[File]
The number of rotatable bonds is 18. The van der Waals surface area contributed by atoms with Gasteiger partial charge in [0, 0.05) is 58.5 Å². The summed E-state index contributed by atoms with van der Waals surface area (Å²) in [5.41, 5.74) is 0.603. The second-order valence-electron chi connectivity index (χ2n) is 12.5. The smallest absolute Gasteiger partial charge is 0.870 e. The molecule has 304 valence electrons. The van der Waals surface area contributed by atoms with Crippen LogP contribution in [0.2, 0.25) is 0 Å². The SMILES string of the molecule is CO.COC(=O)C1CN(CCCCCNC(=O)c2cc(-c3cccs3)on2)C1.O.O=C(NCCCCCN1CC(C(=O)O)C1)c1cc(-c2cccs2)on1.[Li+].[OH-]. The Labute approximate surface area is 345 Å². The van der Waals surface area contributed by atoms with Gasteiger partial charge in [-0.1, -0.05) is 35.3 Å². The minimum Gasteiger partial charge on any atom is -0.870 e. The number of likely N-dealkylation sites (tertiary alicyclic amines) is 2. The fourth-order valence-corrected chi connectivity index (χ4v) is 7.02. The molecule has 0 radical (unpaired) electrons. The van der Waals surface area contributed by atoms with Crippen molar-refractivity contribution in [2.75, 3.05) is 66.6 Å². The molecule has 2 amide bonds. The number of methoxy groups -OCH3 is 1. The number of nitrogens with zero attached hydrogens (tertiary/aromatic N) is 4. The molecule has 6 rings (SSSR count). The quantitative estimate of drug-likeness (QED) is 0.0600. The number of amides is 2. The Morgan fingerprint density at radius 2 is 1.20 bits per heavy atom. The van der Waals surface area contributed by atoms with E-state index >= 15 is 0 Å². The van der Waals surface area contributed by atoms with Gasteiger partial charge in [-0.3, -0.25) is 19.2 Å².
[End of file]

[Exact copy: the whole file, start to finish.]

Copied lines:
The number of rotatable bonds is 18. The van der Waals surface area contributed by atoms with Gasteiger partial charge in [0, 0.05) is 58.5 Å². The summed E-state index contributed by atoms with van der Waals surface area (Å²) in [5.41, 5.74) is 0.603. The second-order valence-electron chi connectivity index (χ2n) is 12.5. The smallest absolute Gasteiger partial charge is 0.870 e. The molecule has 304 valence electrons. The van der Waals surface area contributed by atoms with Crippen LogP contribution in [0.2, 0.25) is 0 Å². The SMILES string of the molecule is CO.COC(=O)C1CN(CCCCCNC(=O)c2cc(-c3cccs3)on2)C1.O.O=C(NCCCCCN1CC(C(=O)O)C1)c1cc(-c2cccs2)on1.[Li+].[OH-]. The Labute approximate surface area is 345 Å². The van der Waals surface area contributed by atoms with Gasteiger partial charge in [-0.1, -0.05) is 35.3 Å². The minimum Gasteiger partial charge on any atom is -0.870 e. The number of likely N-dealkylation sites (tertiary alicyclic amines) is 2. The fourth-order valence-corrected chi connectivity index (χ4v) is 7.02. The molecule has 0 radical (unpaired) electrons. The van der Waals surface area contributed by atoms with Crippen molar-refractivity contribution in [2.75, 3.05) is 66.6 Å². The molecule has 2 amide bonds. The number of methoxy groups -OCH3 is 1. The number of nitrogens with zero attached hydrogens (tertiary/aromatic N) is 4. The molecule has 6 rings (SSSR count). The quantitative estimate of drug-likeness (QED) is 0.0600. The number of amides is 2. The Morgan fingerprint density at radius 2 is 1.20 bits per heavy atom. The van der Waals surface area contributed by atoms with E-state index >= 15 is 0 Å². The van der Waals surface area contributed by atoms with Gasteiger partial charge in [-0.3, -0.25) is 19.2 Å².